I have to stop blogging because my wife gives birth soon, so I want to spend more time with my family rather than at my office or lab. Maybe, I’ll start writing again someday, who knows.
While some OS-s built on Linux kernel support NVMe-oF, Windows just does not. No worries, there are some ways to bring this protocol to a Windows environment! In this article, I investigate whether presenting an NVMe drive over RDMA with Linux SPDK NVMe-oF Target + Chelsio NVMe-oF Initiator provides you the perfomance that vendors of flash list in their datasheets.
Re-investigating performance of SQL Server Availability Groups on Storage Spaces. Why You Should Always Enable Read-Only Routing
In this post, I am going to take a closer look at the impact of read-only routing on SQL Server Availability Groups performance.
I measured SQL Server Availability Groups (AG) performance before. And, a guy from Reddit recommended enabling read-only routing to achieve higher performance.
Considering how often I see NVMe-related titles over the Internet, I consider NVMe-oF to be still a hot topic. That’s why I decided to pitch in 🙂
Setting up a failover cluster is a thing that admins must do. To build such cluster, you need to configure shared storage. And, there are a lot of ways to do that. Today, I’d like to discuss how to build a Windows Failover Cluster using a virtual SAN solution (StarWind Virtual SAN) as a shared storage provider.
Can SQL Server Failover Cluster Instance run on S2D twice as fast as SQL Server Availability Groups on Storage Spaces? Summary
Since I’m done with measuring SQL Server Basic Availability Groups (BAG) on Storage Spaces and SQL Server Failover Cluster Instances (FCI) on Storage Spaces Direct (S2D) performance, I can write the most interesting part in this series: performance comparison.
Can SQL Server Failover Cluster Instances run on S2D twice as fast as SQL Server Availability Groups on Storage Spaces? Part 2: Studying FCI performance
It is the second part of my research on SQL Server Availability Groups (AG) and SQL Server Failover Cluster Instances (FCI) performance. Before, I measured SQL Server AG performance on Storage Spaces. Today, I study the performance of SQL Server FCI on S2D, trying to prove that this thing can run 2 times faster than SQL Server AG on Storage Spaces.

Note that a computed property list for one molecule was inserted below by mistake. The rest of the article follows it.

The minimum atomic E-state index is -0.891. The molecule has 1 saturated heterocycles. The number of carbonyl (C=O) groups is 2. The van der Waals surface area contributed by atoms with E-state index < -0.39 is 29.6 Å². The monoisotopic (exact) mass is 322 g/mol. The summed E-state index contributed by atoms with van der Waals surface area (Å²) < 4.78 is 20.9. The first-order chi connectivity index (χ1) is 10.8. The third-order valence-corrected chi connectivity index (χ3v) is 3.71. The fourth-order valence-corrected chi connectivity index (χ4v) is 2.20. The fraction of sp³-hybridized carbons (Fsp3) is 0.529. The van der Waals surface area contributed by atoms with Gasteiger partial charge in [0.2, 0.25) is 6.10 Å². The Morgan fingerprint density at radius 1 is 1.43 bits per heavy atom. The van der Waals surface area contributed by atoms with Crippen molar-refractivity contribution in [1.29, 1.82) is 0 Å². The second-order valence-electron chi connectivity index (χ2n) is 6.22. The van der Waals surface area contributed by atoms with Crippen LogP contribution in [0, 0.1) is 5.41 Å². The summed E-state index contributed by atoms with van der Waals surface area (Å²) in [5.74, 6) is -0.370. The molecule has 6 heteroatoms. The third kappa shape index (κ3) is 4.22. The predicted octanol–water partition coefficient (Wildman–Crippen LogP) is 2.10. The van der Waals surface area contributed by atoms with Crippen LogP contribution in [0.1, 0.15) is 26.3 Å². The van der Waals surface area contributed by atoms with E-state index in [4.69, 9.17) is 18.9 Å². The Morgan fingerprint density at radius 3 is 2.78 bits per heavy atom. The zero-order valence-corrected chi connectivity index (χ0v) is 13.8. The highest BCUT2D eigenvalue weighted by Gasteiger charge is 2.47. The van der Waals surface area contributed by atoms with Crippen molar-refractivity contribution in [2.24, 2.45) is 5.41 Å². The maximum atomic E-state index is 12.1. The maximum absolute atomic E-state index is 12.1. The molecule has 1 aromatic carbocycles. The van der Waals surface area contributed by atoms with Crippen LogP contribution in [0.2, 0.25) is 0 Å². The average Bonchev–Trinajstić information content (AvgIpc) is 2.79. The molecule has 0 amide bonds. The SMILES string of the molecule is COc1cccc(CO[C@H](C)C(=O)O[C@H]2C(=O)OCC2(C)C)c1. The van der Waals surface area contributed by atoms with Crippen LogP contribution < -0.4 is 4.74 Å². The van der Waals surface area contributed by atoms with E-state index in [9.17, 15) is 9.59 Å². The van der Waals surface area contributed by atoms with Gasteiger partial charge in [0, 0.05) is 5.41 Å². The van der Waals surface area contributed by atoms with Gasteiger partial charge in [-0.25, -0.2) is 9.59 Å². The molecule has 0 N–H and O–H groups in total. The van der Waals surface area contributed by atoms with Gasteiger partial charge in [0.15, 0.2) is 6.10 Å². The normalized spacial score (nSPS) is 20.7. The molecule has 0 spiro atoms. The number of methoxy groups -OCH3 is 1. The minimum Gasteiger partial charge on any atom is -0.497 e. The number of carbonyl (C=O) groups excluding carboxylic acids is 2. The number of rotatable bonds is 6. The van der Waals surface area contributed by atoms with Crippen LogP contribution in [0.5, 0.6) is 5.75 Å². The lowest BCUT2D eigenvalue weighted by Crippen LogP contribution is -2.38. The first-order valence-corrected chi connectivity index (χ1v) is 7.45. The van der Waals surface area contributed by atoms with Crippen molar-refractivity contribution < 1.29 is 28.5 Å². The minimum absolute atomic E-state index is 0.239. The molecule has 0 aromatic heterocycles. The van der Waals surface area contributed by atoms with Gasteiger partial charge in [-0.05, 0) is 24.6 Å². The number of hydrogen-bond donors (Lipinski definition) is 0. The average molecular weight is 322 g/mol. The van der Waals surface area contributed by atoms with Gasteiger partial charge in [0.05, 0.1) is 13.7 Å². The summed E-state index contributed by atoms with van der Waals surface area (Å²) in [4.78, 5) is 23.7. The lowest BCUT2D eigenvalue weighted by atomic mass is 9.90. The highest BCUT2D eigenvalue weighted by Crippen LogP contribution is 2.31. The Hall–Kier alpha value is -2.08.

Can SQL Server Failover Cluster Instance run on S2D twice as fast as SQL Server Availability Groups on Storage Spaces? Part 1: Studying AG performance
Some time ago, I published here comparison of SQL Server Failover Cluster Instances (FCI) and SQL Server Availability Group (AG) performance while having them run on top of StarWind Virtual SAN (https://www.hyper-v.io/can-sql-server-failover-cluster-instance-run-twice-fast-sql-server-basic-availability-groups-2-node-cluster-part-2-studying-fci-performance/). Today, I measure SQL Server AG performance on Storage Spaces. The next part sheds light on SQL Server FCI performance on S2D. Can I squeeze two times more TPM out of SQL Server FCI on S2D than SQL Server AG can provide on Storage Spaces?
Windows 10 Creator Update introduced Quick Create to Hyper-V, the feature allowing to create a custom VM from a Hyper-V Quick Create gallery image. It is a handy tool for testing new software or OS features which developers and guys in QA may enjoy a lot. This being said, I describe today how to create a VM template and add it to a gallery.
Since Windows Server 2019 release, the Internet is booming with its reviews. Someday, I maybe write my own one too. Till then, why don’t we focus on something more important than just listing new Windows Server features? In today’s post, I share the scripts for creating and formatting bootable USB disks for Windows Server.
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- Deploying a Windows Server 2019 S2D Cluster using Azure Resource Manager Templates
- Creating a function in Windows PowerShell and saving it as module.
- Creating bulk user accounts in AD via PowerShell
- Combining Hyper-V and DC role on the same server: Why is this a bad idea
- Creating a Domain on Windows Server 2016 via PowerShell